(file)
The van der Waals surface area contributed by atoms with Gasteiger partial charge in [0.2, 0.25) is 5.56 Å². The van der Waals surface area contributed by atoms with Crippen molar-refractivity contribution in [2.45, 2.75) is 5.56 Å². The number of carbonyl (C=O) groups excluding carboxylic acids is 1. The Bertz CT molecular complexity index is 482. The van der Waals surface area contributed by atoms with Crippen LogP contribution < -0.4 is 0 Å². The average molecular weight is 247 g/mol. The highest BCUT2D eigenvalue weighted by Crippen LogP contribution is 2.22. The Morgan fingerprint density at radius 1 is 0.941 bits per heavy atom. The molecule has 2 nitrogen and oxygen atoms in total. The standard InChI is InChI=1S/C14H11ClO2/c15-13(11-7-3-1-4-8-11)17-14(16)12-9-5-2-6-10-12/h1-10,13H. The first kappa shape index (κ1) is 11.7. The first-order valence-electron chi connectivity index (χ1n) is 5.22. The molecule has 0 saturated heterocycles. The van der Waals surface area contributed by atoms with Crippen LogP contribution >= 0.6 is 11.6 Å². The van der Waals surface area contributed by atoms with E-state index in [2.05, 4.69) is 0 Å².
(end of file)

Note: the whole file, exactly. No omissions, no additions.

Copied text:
The van der Waals surface area contributed by atoms with Gasteiger partial charge in [0.2, 0.25) is 5.56 Å². The van der Waals surface area contributed by atoms with Crippen molar-refractivity contribution in [2.45, 2.75) is 5.56 Å². The number of carbonyl (C=O) groups excluding carboxylic acids is 1. The Bertz CT molecular complexity index is 482. The van der Waals surface area contributed by atoms with Crippen LogP contribution < -0.4 is 0 Å². The average molecular weight is 247 g/mol. The highest BCUT2D eigenvalue weighted by Crippen LogP contribution is 2.22. The Morgan fingerprint density at radius 1 is 0.941 bits per heavy atom. The molecule has 2 nitrogen and oxygen atoms in total. The standard InChI is InChI=1S/C14H11ClO2/c15-13(11-7-3-1-4-8-11)17-14(16)12-9-5-2-6-10-12/h1-10,13H. The first kappa shape index (κ1) is 11.7. The first-order valence-electron chi connectivity index (χ1n) is 5.22. The molecule has 0 saturated heterocycles. The van der Waals surface area contributed by atoms with Crippen LogP contribution >= 0.6 is 11.6 Å². The van der Waals surface area contributed by atoms with E-state index in [2.05, 4.69) is 0 Å².